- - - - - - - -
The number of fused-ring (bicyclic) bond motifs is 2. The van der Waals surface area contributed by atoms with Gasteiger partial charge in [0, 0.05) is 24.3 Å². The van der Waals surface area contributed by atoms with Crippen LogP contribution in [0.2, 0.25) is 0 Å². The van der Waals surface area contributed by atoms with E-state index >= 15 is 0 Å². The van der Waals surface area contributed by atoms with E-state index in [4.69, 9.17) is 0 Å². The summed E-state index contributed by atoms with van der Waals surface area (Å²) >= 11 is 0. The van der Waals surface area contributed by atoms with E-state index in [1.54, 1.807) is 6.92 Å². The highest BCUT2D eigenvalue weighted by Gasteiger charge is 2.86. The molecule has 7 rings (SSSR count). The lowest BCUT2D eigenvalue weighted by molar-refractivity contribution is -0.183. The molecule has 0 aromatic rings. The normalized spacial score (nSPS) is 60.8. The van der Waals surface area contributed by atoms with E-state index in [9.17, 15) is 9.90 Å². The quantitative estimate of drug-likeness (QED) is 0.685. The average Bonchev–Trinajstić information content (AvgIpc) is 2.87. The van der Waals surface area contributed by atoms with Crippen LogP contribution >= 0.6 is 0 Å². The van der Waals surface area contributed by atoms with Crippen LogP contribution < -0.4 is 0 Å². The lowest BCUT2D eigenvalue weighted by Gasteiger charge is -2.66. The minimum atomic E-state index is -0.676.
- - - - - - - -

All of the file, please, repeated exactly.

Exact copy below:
The number of fused-ring (bicyclic) bond motifs is 2. The van der Waals surface area contributed by atoms with Gasteiger partial charge in [0, 0.05) is 24.3 Å². The van der Waals surface area contributed by atoms with Crippen LogP contribution in [0.2, 0.25) is 0 Å². The van der Waals surface area contributed by atoms with E-state index >= 15 is 0 Å². The van der Waals surface area contributed by atoms with E-state index in [4.69, 9.17) is 0 Å². The summed E-state index contributed by atoms with van der Waals surface area (Å²) >= 11 is 0. The van der Waals surface area contributed by atoms with E-state index in [1.54, 1.807) is 6.92 Å². The highest BCUT2D eigenvalue weighted by Gasteiger charge is 2.86. The molecule has 7 rings (SSSR count). The lowest BCUT2D eigenvalue weighted by molar-refractivity contribution is -0.183. The molecule has 0 aromatic rings. The normalized spacial score (nSPS) is 60.8. The van der Waals surface area contributed by atoms with E-state index in [9.17, 15) is 9.90 Å². The quantitative estimate of drug-likeness (QED) is 0.685. The average Bonchev–Trinajstić information content (AvgIpc) is 2.87. The van der Waals surface area contributed by atoms with Crippen LogP contribution >= 0.6 is 0 Å². The van der Waals surface area contributed by atoms with Crippen LogP contribution < -0.4 is 0 Å². The lowest BCUT2D eigenvalue weighted by Gasteiger charge is -2.66. The minimum atomic E-state index is -0.676.